Is the Pretenders' new album Alone really a Pretenders album at all, since it's the second consecutive to feature Chrissie Hynde as the lone original member? Hynde said she wrestled with the question herself while working with producer Dan Auerbach of the Black Keys – then she had a breakthrough.

"What happened with this one was, when I brought these songs back from the studio, my manager was playing them for someone, and the guy said, 'Wow, it’s great to hear the Pretenders back," Hynde told Billboard. "And so my manager came to me and said, 'It really does sound like a Pretenders album.' And I went, 'Yeah, doesn’t it?'"

Auerbach quickly signed off on it, after Hynde sent what she called a "really long, rambling email" explaining the difference, in her mind, between Alone and her 2014 solo project, Stockholm.

"I went into it saying, 'This solo-vs.-the-Pretenders thing has sort of plagued me for years,'" Hynde said. "This idea of having to justify using the name the Pretenders. But I guess the real reason behind that is A) most of the original Pretenders are dead, so what can I do about it? And B) I want to carry on playing our songs and stuff. So that’s how that happened 35 years ago. And since then, there’s been some lineup changes."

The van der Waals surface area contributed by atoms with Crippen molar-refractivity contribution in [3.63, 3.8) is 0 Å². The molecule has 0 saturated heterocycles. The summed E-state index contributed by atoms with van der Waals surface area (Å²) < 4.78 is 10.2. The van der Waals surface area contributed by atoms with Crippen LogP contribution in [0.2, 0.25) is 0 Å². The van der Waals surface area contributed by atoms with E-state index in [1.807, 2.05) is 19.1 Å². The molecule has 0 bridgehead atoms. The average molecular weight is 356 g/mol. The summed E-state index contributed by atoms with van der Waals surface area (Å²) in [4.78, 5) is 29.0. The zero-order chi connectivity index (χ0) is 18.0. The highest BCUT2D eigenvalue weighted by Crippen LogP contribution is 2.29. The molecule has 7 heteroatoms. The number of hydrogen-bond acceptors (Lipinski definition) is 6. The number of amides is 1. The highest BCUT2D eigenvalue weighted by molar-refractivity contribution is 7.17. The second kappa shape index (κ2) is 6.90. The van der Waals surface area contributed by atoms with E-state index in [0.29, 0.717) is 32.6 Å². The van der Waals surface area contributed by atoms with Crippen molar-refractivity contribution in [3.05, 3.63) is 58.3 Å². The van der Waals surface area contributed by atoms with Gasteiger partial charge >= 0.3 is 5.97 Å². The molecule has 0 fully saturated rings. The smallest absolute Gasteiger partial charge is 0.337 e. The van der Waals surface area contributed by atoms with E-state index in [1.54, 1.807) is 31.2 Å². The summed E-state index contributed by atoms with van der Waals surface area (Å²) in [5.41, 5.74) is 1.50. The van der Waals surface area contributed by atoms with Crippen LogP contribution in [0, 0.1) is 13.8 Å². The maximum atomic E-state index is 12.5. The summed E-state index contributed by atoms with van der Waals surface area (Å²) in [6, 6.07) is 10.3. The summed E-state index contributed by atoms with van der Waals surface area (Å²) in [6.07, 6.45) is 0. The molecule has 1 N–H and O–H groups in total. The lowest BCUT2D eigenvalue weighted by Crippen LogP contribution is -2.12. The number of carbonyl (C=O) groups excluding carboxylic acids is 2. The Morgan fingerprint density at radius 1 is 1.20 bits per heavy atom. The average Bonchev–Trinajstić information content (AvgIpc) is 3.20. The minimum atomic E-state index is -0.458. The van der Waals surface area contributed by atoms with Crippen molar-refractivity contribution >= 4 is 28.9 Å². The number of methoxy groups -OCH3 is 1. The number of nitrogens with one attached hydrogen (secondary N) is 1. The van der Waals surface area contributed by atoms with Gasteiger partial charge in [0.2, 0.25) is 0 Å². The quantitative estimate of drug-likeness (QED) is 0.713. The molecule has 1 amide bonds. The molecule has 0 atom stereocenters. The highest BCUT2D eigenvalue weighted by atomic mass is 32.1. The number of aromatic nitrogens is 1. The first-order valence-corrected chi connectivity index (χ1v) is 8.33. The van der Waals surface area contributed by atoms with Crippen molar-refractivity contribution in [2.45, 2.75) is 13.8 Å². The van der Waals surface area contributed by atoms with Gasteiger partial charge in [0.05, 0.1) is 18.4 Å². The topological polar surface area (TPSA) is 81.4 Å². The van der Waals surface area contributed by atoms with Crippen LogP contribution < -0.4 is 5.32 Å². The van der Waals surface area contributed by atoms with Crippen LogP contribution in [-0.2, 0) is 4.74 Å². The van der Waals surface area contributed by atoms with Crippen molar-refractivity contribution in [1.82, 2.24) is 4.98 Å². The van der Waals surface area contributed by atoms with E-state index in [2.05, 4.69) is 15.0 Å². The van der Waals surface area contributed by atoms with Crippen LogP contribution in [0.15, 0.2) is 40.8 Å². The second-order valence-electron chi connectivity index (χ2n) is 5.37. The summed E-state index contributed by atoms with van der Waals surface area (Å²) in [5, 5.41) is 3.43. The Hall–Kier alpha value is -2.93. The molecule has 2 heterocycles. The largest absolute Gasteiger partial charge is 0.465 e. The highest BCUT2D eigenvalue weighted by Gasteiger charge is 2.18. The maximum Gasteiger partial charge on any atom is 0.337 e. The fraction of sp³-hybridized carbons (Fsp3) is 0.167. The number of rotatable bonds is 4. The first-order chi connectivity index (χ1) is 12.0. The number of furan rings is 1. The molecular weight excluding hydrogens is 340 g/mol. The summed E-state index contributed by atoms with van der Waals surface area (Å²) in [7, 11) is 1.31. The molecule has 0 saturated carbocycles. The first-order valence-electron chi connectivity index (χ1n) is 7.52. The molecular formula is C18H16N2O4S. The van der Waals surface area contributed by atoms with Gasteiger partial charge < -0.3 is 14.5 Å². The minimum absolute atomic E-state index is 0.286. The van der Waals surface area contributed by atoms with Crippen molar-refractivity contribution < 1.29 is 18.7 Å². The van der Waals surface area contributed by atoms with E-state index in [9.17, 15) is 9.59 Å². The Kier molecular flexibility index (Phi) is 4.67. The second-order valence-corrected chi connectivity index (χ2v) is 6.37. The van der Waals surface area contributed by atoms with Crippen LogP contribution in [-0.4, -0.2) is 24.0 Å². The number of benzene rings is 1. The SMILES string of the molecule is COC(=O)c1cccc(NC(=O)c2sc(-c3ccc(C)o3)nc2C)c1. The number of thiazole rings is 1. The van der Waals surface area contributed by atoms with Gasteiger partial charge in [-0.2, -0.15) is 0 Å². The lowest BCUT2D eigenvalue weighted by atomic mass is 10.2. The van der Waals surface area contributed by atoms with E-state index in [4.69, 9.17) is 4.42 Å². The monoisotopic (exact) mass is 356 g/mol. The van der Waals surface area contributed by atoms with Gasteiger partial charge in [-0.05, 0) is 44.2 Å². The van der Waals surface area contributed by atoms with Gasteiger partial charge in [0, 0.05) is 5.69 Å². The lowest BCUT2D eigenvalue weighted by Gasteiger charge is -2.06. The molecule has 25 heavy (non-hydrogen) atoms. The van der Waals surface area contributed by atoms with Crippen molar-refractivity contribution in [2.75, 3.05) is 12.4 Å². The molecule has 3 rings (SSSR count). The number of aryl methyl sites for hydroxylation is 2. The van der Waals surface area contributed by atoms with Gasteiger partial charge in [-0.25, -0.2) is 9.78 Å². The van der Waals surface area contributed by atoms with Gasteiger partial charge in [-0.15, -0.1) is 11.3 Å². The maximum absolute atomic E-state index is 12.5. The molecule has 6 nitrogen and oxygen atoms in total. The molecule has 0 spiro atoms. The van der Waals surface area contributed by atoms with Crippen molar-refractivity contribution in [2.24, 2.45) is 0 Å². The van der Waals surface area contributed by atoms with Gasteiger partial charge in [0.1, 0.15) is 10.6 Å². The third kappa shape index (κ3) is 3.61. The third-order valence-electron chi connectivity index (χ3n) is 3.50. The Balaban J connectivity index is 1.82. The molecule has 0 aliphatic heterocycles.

Hynde, in fact, has been using session players on albums released under the Pretenders banner since 1990's Packed. The original foursome, including guitarist James Honeyman-Scott and bassist Pete Farndon, lasted for only the band's first two albums before both died in the early '80s. Co-founding drummer Martin Chambers was out of the band from 1985-93. Though technically still a member of the Pretenders, his last studio contribution dates back to 2002's Loose Screw. After so long with a rotating lineup, Hynde was moved to ask a rhetorical question. "Well, what does solo mean?" she mused.

The Pretenders are currently on tour in support of Alone with Stevie Nicks. Those dates continue into December.

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